All of that said, there is no food trend or idea that is healthy, across the board, for all people. Therefore the ultimate, healthy breakfast will vary person to person. And it will vary season to season. On a nice, hot day in spring or summer, a bowl of fruit and yogurt or a smoothie might be perfect for a hungry morning tummy. But in January? When it’s 20 degrees outside? The same rules do not apply! It is natural for our bodies to emulate the rhythms of the natural world. This means we slow down in the winter. The cozy couch with a book is more appealing than the nightlife. A bowl of soup sounds better than a salad. You may put on a few extra pounds in the winter. Sleep more and exercise less. To an extent, that is a healthy, natural pattern. This is our yin season. It is the time to store up resources, rest, heal and rebuild so when spring unfurls its tendrils we are energized and ready for each warm breeze. Our bodies’ needs are different in the winter and so should our diets be.
The Winter Breakfast
I recommend warm, cooked breakfasts in the wintertime. This may feel hard to achieve for the busy person who rushes through the morning to get to work on time. As important as sitting down and taking time to chew, taste and swallow food is, it’s not always possible.
The crock-pot is one helpful tool, a brilliant breakfast cook, preparing anything from oatmeal to congee to stew to yams while you are still dreaming. Indeed, wash a few small to medioum sized yams and throw them in the crock-pot before bed. Set it on low and in the morning you have soft, delicious yams. You don’t have to add water or anything! Just poke a few holes in the skin with a fork so they don’t explode. Add butter or cook an egg or sausage to go with it.
Here are some guidelines and recipes to help make planning and executing a healthy breakfast easier. Of course I believe the ultimate determining factor to what your body considers a healthy breakfast is how you feel after you eat it.
A breakfast that makes you want to go back to sleep is probably not giving your body what it needs for the day.
If you are hungry again an hour after you eat, you may be needing more protein and carbohydrates.
If caffeine wakes you up for about 2-3 hours and then you need more, perhaps waiting an hour or two before you drink it (or not drinking it at all) will inspire your body to take control of its own energy-building. A real, natural energy that doesn’t push you beyond your capacity.
If You’re an Oatmeal Person….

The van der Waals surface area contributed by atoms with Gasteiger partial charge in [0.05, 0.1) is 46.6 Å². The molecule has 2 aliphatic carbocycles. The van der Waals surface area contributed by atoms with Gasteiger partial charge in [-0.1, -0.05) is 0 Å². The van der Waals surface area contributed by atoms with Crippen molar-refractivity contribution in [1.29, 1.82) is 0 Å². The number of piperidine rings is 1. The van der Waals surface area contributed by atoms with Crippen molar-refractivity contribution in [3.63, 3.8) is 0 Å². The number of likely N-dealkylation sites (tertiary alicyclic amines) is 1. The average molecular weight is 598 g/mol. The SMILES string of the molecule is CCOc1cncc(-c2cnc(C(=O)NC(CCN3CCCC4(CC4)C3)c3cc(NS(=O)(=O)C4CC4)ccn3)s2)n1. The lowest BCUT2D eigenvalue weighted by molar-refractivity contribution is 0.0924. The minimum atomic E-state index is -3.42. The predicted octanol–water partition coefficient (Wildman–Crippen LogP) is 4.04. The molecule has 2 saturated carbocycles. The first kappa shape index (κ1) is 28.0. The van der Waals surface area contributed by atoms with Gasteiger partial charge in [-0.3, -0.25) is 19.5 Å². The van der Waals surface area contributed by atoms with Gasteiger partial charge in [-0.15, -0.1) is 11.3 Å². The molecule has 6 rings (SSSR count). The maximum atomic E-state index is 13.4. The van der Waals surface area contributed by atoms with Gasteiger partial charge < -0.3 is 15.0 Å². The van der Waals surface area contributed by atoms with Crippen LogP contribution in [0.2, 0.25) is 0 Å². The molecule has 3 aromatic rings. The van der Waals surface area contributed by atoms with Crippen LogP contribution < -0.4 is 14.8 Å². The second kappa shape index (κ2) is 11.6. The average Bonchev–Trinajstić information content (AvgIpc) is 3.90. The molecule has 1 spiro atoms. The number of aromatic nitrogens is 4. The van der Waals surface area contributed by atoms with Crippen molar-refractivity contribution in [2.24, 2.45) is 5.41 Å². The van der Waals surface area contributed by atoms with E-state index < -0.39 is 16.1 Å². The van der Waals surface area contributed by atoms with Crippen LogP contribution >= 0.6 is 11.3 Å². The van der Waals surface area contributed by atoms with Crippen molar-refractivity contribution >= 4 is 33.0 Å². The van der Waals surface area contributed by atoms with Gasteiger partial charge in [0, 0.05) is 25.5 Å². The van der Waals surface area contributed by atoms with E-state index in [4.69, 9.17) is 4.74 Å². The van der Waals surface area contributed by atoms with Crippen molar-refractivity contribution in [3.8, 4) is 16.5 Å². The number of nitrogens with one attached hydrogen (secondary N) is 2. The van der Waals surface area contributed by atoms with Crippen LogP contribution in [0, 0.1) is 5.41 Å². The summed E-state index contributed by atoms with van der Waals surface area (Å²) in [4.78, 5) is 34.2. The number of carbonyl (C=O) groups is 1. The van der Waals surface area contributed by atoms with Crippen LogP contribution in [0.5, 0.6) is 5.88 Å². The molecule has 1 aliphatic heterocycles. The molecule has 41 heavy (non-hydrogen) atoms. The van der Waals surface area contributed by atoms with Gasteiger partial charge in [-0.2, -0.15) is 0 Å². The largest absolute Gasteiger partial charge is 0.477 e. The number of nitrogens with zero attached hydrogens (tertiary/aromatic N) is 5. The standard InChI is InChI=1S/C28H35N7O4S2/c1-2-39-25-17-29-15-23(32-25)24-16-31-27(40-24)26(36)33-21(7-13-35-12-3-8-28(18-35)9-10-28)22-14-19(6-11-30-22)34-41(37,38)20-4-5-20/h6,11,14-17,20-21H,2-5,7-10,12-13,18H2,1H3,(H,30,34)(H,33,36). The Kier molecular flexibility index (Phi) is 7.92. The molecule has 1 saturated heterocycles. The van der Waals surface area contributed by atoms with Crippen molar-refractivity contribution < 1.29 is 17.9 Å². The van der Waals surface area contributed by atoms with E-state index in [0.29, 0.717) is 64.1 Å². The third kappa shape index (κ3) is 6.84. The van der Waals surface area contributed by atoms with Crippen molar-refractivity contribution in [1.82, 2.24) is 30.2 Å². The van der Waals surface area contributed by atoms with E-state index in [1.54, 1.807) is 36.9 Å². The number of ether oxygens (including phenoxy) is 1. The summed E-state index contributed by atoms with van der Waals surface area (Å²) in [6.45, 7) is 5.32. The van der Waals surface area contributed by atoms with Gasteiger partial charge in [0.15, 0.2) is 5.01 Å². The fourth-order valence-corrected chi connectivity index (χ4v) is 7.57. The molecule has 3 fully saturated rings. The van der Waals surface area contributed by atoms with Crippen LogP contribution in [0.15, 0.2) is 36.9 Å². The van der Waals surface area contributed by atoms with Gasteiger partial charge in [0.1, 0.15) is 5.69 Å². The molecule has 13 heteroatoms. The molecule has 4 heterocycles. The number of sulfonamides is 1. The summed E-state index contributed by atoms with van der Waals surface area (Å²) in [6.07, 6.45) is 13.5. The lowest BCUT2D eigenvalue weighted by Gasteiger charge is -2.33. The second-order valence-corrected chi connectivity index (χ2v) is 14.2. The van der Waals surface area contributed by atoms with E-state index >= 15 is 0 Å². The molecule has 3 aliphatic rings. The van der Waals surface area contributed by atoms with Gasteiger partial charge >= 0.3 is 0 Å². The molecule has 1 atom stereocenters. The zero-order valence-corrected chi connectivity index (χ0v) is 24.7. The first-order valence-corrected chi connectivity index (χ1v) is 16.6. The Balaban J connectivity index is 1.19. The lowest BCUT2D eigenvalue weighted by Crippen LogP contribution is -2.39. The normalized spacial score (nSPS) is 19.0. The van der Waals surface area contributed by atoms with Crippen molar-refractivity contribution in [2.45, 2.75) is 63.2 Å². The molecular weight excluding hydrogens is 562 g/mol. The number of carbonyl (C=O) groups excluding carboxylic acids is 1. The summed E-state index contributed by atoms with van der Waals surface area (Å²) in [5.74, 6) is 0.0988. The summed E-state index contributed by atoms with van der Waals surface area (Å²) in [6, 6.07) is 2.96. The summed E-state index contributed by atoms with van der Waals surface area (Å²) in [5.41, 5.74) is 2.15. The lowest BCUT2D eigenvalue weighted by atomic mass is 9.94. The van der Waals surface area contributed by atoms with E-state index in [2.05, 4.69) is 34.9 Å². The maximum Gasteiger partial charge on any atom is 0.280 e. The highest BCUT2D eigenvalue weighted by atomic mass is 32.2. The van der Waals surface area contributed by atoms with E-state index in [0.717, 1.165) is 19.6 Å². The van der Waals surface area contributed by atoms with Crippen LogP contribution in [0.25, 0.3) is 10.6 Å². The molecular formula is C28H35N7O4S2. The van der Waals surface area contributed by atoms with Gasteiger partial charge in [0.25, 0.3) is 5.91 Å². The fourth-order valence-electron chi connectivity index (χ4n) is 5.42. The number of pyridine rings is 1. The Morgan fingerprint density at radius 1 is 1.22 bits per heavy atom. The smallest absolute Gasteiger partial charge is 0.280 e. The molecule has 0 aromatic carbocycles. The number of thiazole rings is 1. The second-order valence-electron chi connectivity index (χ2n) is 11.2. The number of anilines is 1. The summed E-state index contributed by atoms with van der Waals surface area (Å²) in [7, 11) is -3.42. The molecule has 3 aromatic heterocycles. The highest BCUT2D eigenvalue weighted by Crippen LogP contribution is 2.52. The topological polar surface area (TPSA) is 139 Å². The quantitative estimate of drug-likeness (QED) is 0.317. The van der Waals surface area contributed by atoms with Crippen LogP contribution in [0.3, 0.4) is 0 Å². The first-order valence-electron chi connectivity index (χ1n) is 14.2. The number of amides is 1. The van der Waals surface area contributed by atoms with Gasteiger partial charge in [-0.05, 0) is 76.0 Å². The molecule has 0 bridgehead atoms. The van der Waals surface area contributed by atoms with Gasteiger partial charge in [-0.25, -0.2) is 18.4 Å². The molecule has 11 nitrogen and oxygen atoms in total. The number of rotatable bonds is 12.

For some, oatmeal is the perfect breakfast food. It is full of protein, fiber and carbohydrates so it can give both immediate and long-lasting energy. And we are talking whole oats, not instant oats here.
For someone with an active job, the carbs in oatmeal might be necessary fuel. Someone with a desk job might feel comatose after a bowl of oatmeal. Let your body decide.
If oatmeal is your chosen morning meal, consider adding nuts, seeds and a little dried fruit for a sweetener. Or mix in some nut butter or yogurt once it’s cooked.
Oat and buckwheat groats are a good protein-rich alternative to quick oats. If your mornings are busy, throw all your ingredients with plenty of water into a crock-pot at night, set it for low and wake up to delicious hot breakfast.
Cinnamon and ginger are excellent winter spices to keep your immune system strong and your blood circulating in the winter months.
Winter Breakfast Recipes:
In China, congee is a common breakfast food. Congee is a rice porridge that can be sweet or savory depending on what is added. Congee is a staple food in Chinese medicine and can be cooked with Chinese herbs and proteins and eaten by the infirm and the healthy alike.
- Combine 1 part rice (or other grain) with 7 parts water in a pot on the stove or in the crock-pot. I advise soaking the rice for 1-4 hours before cooking for maximum digestibility. Rinse the rice and add to the pot.
- Either simmer on low, checking frequently, or set the crock-pot to low and leave all day or overnight. You will know the congee is done when the individual grains of rice melt into a porridge. On the stove congee cooks in 4-7 hours.
Savory Chicken Congee
Add to rice and water:
- Slices of chicken, cooked or raw
- Chopped carrot
- Black pepper
Sweet Breakfast Congee
Add to rice and water:
- 1 cinnamon stick
- 3 slices of fresh ginger root
- A handful of Chinese dates or slices of medjool date
- Small slices of apple